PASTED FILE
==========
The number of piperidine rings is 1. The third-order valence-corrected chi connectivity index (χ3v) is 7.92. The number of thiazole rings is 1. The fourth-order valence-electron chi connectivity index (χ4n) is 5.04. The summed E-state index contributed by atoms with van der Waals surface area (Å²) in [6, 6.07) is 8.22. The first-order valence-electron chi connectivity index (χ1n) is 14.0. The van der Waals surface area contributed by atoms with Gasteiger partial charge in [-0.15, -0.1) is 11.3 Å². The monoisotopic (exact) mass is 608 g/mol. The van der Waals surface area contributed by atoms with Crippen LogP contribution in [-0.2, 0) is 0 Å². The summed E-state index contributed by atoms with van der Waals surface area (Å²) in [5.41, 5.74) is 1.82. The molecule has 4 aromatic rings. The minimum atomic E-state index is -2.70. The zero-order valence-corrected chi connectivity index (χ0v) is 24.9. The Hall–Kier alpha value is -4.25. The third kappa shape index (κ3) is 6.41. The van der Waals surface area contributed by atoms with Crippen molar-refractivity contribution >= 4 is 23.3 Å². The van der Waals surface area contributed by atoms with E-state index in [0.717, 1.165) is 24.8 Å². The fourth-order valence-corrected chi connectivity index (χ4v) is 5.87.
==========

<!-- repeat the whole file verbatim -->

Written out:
The number of piperidine rings is 1. The third-order valence-corrected chi connectivity index (χ3v) is 7.92. The number of thiazole rings is 1. The fourth-order valence-electron chi connectivity index (χ4n) is 5.04. The summed E-state index contributed by atoms with van der Waals surface area (Å²) in [6, 6.07) is 8.22. The first-order valence-electron chi connectivity index (χ1n) is 14.0. The van der Waals surface area contributed by atoms with Gasteiger partial charge in [-0.15, -0.1) is 11.3 Å². The monoisotopic (exact) mass is 608 g/mol. The van der Waals surface area contributed by atoms with Crippen LogP contribution in [-0.2, 0) is 0 Å². The summed E-state index contributed by atoms with van der Waals surface area (Å²) in [5.41, 5.74) is 1.82. The molecule has 4 aromatic rings. The minimum atomic E-state index is -2.70. The zero-order valence-corrected chi connectivity index (χ0v) is 24.9. The Hall–Kier alpha value is -4.25. The third kappa shape index (κ3) is 6.41. The van der Waals surface area contributed by atoms with Crippen molar-refractivity contribution >= 4 is 23.3 Å². The van der Waals surface area contributed by atoms with E-state index in [0.717, 1.165) is 24.8 Å². The fourth-order valence-corrected chi connectivity index (χ4v) is 5.87.